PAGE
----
Wednesday, February 1, 2012

Wisława Szymborska Died Today

Wisława Szymborska died today in Poland.  There was nothing about it in the New York Times, but there probably will be.  She was a great poet and won the Nobel Prize in Poetry back in 1996. 

She is one of my favorite poets.  She has the kind of strength in the face of real trouble that I admire and wish I had.  She survived the Nazis and the Communists and lived to talk about it with clarity, honesty, humor, and charm.  

Here are two of her poems:.  "On Death, Without Exaggeration" and "The End and the Beginning" (my favorite):

On Death, without Exaggeration 

It can't take a joke,
find a star, make a bridge.
It knows nothing about weaving, mining, farming,
building ships, or baking cakes.

In our planning for tomorrow,
it has the final word,
which is always beside the point.

It can't even get the things done
that are part of its trade:
dig a grave,
make a coffin,
clean up after itself.

Preoccupied with killing,
it does the job awkwardly,
without system or skill.
As though each of us were its first kill.

Oh, it has its triumphs,
but look at its countless defeats,
missed blows,
and repeat attempts!

Sometimes it isn't strong enough
to swat a fly from the air.
Many are the caterpillars
that have outcrawled it.

All those bulbs, pods,
tentacles, fins, tracheae,
nuptial plumage, and winter fur
show that it has fallen behind
with its halfhearted work.

Ill will won't help
and even our lending a hand with wars and coups d'etat
is so far not enough.

Hearts beat inside eggs.
Babies' skeletons grow.
Seeds, hard at work, sprout their first tiny pair of leaves
and sometimes even tall trees fall away.

Whoever claims that it's omnipotent
is himself living proof
that it's not.

There's no life
that couldn't be immortal
if only for a moment.

always arrives by that very moment too late.

In vain it tugs at the knob
of the invisible door.
As far as you've come
can't be undone.

The End and the Beginning

After every war
someone has to clean up.
Things won't
straighten themselves up, after all.

Someone has to push the rubble
to the sides of the road,
so the corpse-laden wagons
can pass.

Someone has to get mired
in scum and ashes,
sofa springs,
splintered glass,
and bloody rags.

Someone must drag in a girder
to prop up a wall.
Someone must glaze a window,
rehang a door.

Photogenic it's not,
and takes years.
All the cameras have left
for another war.

Again we'll need bridges
and new railway stations.
Sleeves will go ragged
from rolling them up.

Someone, broom in hand,
still recalls how it was.
Someone listens
and nods with unsevered head.
Yet others milling about
already find it dull.

From behind the bush
sometimes someone still unearths
rust-eaten arguments
and carries them to the garbage pile.

Those who knew
what was going on here
must give way to
those who know little.
And less than little.
And finally as little as nothing.

In the grass which has overgrown
causes and effects,
someone must be stretched out,
blade of grass in his mouth,
gazing at the clouds.


Here's a link to the InfoPoland site at SUNY-Bufallo where you can find dozens of poems by Szymborska in English translation along with interviews.  Just click here.


Danuta Hinc said...

Thank you for this post.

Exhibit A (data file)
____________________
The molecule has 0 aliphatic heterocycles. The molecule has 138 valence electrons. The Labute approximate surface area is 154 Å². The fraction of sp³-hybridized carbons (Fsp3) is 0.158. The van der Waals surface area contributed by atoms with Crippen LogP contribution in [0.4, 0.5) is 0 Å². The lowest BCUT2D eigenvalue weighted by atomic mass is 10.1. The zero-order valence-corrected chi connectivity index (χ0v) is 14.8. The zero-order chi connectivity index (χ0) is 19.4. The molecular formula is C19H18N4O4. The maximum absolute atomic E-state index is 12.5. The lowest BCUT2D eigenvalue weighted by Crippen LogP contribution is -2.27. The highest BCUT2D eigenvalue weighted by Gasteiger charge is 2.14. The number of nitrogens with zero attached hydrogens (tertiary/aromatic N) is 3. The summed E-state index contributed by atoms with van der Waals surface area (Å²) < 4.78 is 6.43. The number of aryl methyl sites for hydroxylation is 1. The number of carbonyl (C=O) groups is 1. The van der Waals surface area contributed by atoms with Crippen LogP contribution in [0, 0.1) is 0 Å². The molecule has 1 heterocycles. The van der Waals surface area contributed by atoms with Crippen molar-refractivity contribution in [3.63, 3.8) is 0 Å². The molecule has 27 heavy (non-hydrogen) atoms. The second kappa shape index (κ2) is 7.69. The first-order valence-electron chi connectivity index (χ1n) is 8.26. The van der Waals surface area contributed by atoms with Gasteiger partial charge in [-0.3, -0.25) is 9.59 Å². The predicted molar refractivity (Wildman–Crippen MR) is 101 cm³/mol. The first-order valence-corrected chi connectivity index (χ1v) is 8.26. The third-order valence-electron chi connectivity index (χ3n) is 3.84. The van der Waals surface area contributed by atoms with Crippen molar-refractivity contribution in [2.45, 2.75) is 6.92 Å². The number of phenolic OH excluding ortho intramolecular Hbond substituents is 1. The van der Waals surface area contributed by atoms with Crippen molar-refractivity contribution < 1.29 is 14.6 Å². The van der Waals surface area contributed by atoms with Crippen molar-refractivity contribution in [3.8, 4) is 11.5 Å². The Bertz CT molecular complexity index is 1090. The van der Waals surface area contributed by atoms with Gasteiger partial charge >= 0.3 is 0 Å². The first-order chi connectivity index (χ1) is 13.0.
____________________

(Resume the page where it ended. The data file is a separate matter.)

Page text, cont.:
I am sorry for all of us -- there will be no more new poems by this great poet.
Although, she will be alive in our hearts forever.

Sidney Grayling said...

Thank you for the notice. She will be missed. She was a great one. I shall put a tribute to her on Onager Editions.
Steve Poleskie

Linda Nemec Foster said...


Although my heart is heavy with this sad news, I am heartened by the fact that I heard it first from you--a good friend and superb poet--and not from some anonymous journalist or news outlet. I do hope that the NYT gives Szymborska a fitting tribute--one that reflects her extraordinary gifts as poet and literary artist. She truly was (and still is) one of the greats.
Linda Nemec Foster

Miguel said...

I mourn her loss deeply. I read Poems: New and Collected back in 2010 and immediately she became one of my favourite poets. I'll miss her gentle sense of humor immensely.

Urkat said...


John Guzlowski said...

Poet Marian Shapiro sent me a copy of her favorite Szymborska poem:

Could Have

It could have happened.
It had to happen.
It happened earlier. Later.
Nearer. Farther off.
It happened, but not to you.
You were saved because you were the first.
You were saved because you were the last.
Alone. With others.
On the right. The left.
Because it was raining. Because of the shade.
Because the day was sunny.
You were in luck -- there was a forest.
You were in luck -- there were no trees.
You were in luck -- a rake, a hook, a beam, a brake,
A jamb, a turn, a quarter-inch, an instant . . .
So you're here? Still dizzy from
another dodge, close shave, reprieve?
One hole in the net and you slipped through?
I couldn't be more shocked or
how your heart pounds inside me.

John Guzlowski said...

Linda, The New York Times did post a piece on Wislawa late yesterday afternoon.

John Guzlowski said...

Poet Martin Stepek wrote the following tribute poem:

Goodbye lady

I can’t pretend to know your life
What you saw
What you did not want to see


I don’t think we’ll ever know
What you felt
What you were unable to feel

Goodbye writer of atoms of life

I can’t imagine being you
What you cried over
What you dared not cry about

(on hearing of the death of Wislawa Szymborska)

Gloria Mindock said...

This is so sad. Wislawa Szmborska was an amazing poet. Her poems will live on forever. I am going to see if I can track down the article that was in the NYT yesterday. I missed it. I loved the poems you posted of hers John. I will share this news with some of my writer friends who don't know this news yet. I know they will feel very sad too. I will also post something about this in my Cervena Barva Press Newsletter.